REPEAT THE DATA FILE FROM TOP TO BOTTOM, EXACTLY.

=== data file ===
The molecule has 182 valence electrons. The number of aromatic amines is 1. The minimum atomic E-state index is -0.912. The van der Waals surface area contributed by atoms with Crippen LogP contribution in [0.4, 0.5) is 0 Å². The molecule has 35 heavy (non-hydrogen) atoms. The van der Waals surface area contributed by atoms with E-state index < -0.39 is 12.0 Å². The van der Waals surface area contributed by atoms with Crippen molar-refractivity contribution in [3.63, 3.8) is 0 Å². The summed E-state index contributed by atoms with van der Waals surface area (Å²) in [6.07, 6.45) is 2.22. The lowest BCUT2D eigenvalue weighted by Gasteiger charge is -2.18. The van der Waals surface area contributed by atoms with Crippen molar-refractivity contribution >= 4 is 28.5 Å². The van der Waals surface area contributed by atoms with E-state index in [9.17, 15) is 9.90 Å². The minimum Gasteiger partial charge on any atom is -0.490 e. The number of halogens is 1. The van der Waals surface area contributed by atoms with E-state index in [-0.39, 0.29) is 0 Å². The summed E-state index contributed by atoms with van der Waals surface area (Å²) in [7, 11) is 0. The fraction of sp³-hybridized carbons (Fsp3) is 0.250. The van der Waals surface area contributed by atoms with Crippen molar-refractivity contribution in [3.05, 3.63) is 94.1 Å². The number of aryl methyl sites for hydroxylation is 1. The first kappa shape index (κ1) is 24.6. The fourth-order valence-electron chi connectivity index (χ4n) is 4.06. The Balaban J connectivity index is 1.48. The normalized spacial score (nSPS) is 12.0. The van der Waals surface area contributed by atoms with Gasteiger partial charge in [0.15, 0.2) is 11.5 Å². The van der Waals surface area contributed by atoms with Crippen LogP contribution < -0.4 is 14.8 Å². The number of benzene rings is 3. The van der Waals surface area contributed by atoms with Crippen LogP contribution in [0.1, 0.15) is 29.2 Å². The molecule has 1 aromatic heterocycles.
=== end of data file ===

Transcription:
The molecule has 182 valence electrons. The number of aromatic amines is 1. The minimum atomic E-state index is -0.912. The van der Waals surface area contributed by atoms with Crippen LogP contribution in [0.4, 0.5) is 0 Å². The molecule has 35 heavy (non-hydrogen) atoms. The van der Waals surface area contributed by atoms with E-state index < -0.39 is 12.0 Å². The van der Waals surface area contributed by atoms with Crippen molar-refractivity contribution in [3.63, 3.8) is 0 Å². The summed E-state index contributed by atoms with van der Waals surface area (Å²) in [6.07, 6.45) is 2.22. The lowest BCUT2D eigenvalue weighted by Gasteiger charge is -2.18. The van der Waals surface area contributed by atoms with Crippen molar-refractivity contribution >= 4 is 28.5 Å². The van der Waals surface area contributed by atoms with E-state index in [9.17, 15) is 9.90 Å². The minimum Gasteiger partial charge on any atom is -0.490 e. The number of halogens is 1. The van der Waals surface area contributed by atoms with E-state index in [-0.39, 0.29) is 0 Å². The summed E-state index contributed by atoms with van der Waals surface area (Å²) in [7, 11) is 0. The fraction of sp³-hybridized carbons (Fsp3) is 0.250. The van der Waals surface area contributed by atoms with Crippen molar-refractivity contribution in [3.05, 3.63) is 94.1 Å². The number of aryl methyl sites for hydroxylation is 1. The first kappa shape index (κ1) is 24.6. The fourth-order valence-electron chi connectivity index (χ4n) is 4.06. The Balaban J connectivity index is 1.48. The normalized spacial score (nSPS) is 12.0. The van der Waals surface area contributed by atoms with Gasteiger partial charge in [0.15, 0.2) is 11.5 Å². The van der Waals surface area contributed by atoms with Crippen LogP contribution < -0.4 is 14.8 Å². The number of benzene rings is 3. The van der Waals surface area contributed by atoms with Crippen LogP contribution in [0.1, 0.15) is 29.2 Å². The molecule has 1 aromatic heterocycles.